Microsoft to Offer Some Windows XP Pro Users With Pirated Versions a Break
by Arie Slob
Hello Windows users,
Last year September Microsoft launched a pilot program called the "Windows Genuine Advantage" Program (read my article about it).
According to Microsoft, every year, millions of consumers and businesses worldwide are hurt by counterfeit software that they have purchased unwittingly, and many companies that sell legitimate software have difficulty competing with the artificially low prices offered by software counterfeiters. Counterfeit software puts users at risk of receiving an inferior product that may present security risks, be missing code or contain malicious code.
Research indicates that the cost of software piracy exceeds $29 billion per year world-wide. 36% of users worldwide run pirated software and around 22% of PCs in the US use a copy of Windows that is not genuine. Often the users are unaware that they have been sold pirated software.
Starting last Wednesday, customers in the United States whose copies of Windows XP Professional do not pass validation will be presented with the option of getting a complimentary copy of Windows XP Professional. To take advantage of this offer, it will be required to submit a proof of purchase, the counterfeit CD, and to complete a counterfeit report with details of the purchase (of the counterfeit Windows).
Microsoft will also offer an alternative for other customers that are not running genuine Windows, in case they do not qualify for, or choose not to take the complimentary offer. Microsoft will offer those customers a kit to scan their Windows system files, and if their files match the originals, convert their copy of Windows XP Professional to genuine. Microsoft will make a genuine version
available for $149 (versus $299 estimated retail price) for those users.
Customers who qualify for the complimentary offer will receive a copy of Windows XP in the mail within 10 working days, including a new 25-character Product Key.
Customers who request the electronic license offer will receive their new 25-character Product Key and instructions on how to download the Windows Product Key Update Tool via email within 24 hours. A backup CD will also be shipped via postal mail within 4-6 weeks.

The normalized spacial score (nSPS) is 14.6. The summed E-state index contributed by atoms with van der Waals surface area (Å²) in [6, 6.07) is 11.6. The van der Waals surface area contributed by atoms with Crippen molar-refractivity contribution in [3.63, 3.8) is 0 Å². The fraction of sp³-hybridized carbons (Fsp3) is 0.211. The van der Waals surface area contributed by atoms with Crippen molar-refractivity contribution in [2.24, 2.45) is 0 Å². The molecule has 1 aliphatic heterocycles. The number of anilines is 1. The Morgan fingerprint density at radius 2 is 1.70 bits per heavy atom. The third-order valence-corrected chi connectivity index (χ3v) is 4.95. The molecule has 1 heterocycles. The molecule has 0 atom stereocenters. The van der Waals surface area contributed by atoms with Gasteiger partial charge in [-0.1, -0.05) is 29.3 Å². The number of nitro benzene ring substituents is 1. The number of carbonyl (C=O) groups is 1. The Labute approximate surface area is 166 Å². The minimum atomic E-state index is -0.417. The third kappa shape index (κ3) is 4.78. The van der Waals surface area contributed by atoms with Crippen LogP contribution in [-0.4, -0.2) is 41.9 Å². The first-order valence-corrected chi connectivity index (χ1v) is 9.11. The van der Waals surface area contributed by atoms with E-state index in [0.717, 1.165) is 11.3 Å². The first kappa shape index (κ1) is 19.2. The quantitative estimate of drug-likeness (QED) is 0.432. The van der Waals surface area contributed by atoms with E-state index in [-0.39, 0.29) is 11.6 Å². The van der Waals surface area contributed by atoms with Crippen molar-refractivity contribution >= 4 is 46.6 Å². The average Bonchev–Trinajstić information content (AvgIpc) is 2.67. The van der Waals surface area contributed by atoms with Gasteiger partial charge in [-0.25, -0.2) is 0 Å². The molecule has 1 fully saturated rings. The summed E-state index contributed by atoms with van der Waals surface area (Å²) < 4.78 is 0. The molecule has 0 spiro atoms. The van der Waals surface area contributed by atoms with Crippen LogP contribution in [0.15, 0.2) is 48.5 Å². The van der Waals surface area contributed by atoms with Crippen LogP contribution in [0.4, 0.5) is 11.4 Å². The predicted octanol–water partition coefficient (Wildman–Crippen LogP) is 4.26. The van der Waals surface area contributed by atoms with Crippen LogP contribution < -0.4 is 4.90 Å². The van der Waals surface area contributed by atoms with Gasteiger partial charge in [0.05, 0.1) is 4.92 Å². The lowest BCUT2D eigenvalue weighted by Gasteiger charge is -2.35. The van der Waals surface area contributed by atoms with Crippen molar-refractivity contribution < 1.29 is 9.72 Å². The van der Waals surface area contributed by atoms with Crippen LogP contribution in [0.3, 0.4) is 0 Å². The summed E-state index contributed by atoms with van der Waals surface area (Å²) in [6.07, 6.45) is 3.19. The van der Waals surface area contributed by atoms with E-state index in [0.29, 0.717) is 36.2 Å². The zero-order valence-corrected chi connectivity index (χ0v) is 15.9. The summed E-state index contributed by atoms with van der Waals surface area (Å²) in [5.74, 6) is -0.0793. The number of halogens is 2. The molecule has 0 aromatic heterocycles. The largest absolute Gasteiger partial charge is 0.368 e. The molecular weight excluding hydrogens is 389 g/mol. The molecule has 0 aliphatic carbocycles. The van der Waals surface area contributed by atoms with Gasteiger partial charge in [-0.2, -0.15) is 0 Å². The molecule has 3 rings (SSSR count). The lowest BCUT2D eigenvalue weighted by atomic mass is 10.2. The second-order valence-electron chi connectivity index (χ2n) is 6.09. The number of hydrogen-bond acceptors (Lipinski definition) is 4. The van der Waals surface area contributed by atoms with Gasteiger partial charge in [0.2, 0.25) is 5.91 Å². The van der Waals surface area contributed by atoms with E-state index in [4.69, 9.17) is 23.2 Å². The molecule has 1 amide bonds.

The current offer runs through July 30, and Microsoft will use the experiences gained, and possibly extend the offer to other markets. A decision will be made in the 2nd half of 2005.
If you want to try to validate, you can go to the Microsoft How to Tell Web site, and initiate a validation.
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What About Longhorn?
You might have seen some information posted about Microsoft's next operating system, currently code-named Longhorn. During last months WinHEC (Windows Hardware Engineering Conference), Microsoft handed out copies of a "Developer Preview" version.
Most visitors to the conference where not impressed. The version Microsoft handed out had hardly anything new to show for. Paul Thurrott commented "This has the makings of a train wreck" in his WinHEC Blog. Most people however forget the focus of WinHEC: It's solely catering for the hardware community. They just need a build of Longhorn to get building their drivers on.
Microsoft provided me with a copy of the WinHEC build (5048), but I can't tell you much about it. The End User License Agreement (EULA) includes: ".... you may not disclose confidential information to third parties, including reproducing, disseminating or posting screenshots of the software and related information." Several sites who had posted screenshots were asked by Microsoft to remove them.
Beta 1 of Longhorn should be available this coming July. Let's hope Microsoft manages to impress us after all.
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